Trying to save his name, Nero accused the Christians, and blame fell to Paul. There is reference to this event in the Bible, Acts 24.5
“We have found this man to be a troublemaker who is constantly stirring up riots among the Jews all over the world. He is a ringleader of the cult known as the Nazarenes.”
Paul was subsequently arrested and thrown into the horrible lower cell in the Mamertine Prison to await execution. It is believed he was executed in 68 AD.
How to get Mamertine Prison Tickets
Tickets cost about €10 and should be booked in advance (available online here). Children under 6 are free.
You can also book at the ticket counter at the associated museum on site.
The price includes tour in audiobook form in English, Italian and Spanish.
You can also opt for the entrance to the Prison with a video guide (ticket here). There is also a good deal with a combo ticket to join your Mamertine tour with the Colosseum, Roman Forum & Palatine Hill (check availabilities here).
The Mamertine Prison Opening Hours
|From the last Sunday in October to the last Saturday in March||8:30 am to 4:30 pm|
|From the last Sunday in March to the last Saturday in October||08:30 am to 6:30 pm|
Mamertine Prison Location Map
The Mamertine Prison is located at Clivo Argentario, 1.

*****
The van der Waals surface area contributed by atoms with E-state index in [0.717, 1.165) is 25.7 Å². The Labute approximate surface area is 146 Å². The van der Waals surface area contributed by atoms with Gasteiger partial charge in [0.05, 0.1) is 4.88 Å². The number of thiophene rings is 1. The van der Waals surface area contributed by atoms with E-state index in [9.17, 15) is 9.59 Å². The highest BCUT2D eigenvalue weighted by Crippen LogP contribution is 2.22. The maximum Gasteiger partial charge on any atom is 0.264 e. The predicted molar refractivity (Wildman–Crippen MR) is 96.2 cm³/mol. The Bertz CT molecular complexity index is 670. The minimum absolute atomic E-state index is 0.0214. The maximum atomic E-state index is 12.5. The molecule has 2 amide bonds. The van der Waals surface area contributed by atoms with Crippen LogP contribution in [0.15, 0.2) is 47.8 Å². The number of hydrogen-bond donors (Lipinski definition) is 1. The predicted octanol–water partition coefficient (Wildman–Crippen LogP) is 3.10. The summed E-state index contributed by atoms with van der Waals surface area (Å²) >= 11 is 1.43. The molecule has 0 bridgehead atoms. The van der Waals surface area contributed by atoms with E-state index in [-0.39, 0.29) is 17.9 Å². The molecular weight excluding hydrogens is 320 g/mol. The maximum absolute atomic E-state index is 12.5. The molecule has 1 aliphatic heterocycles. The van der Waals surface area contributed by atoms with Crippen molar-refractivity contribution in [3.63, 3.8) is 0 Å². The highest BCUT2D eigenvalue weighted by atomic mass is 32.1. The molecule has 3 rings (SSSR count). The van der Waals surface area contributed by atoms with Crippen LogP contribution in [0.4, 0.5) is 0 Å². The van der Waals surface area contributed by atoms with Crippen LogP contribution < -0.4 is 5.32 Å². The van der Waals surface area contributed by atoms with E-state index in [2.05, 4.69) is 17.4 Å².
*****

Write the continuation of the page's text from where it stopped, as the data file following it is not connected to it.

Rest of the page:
Take Metro Line B to the Colosseo stop. From termini, this option takes only 3 minutes.
You will not need much time to explore here, as the premises are small. But around the prison there are many other sights to see. Of course, the marvellous Capitolini Museums are within a stone’s throw of the Mamertine Prison and are a day out in themselves.
Who built the Mamertine prison?
Although legend has it that the spring inside the Mamertine Prison miraculously appeared due to St Peter or St Paul’s presence, this is probably not true. The spring existed prior to the prison. It is understood that the structure began to be built in around 640 BC, by and is understood to have been constructed in 640–616 BC, by Ancus Marcius, the fourth King of Rome. It was then later converted to a prison.
When was Mamertine Prison built?
It is understood that the structure began to be built in around 640 BC, by and is understood to have been constructed in 640–616 BC, by Ancus Marcius, the fourth King of Rome. It was then later converted to a prison.
Who was held prisoner in Mamertine prison?
The prison was known as a place to house more famous prisoners. Alongside a long list of kings and rulers who fell out of favour, St Paul and St Peter are rumoured to have been held here. It is claimed that some of the Biblical books were written within the cells.
Was Paul in the Mamertine prison?
Yes, it is rumoured that St Paul of Tarsus was indeed held in the Mamertine Prison. This was prior to his execution by Emperor Nero in 68 AD.
This little prison often gets poor reviews – largely due to its size and the fact that 10 euros entry fee is perceived to be too much. However, if you understand the full back story to these cells, and the fact that St Peter was said to have been here…
Then we think the 10 euros for this slice of ancient and Biblical history is worth it, if you are interested in this area. If you want to check it out, get your tickets here and then head on over to the Capitolini Museums after.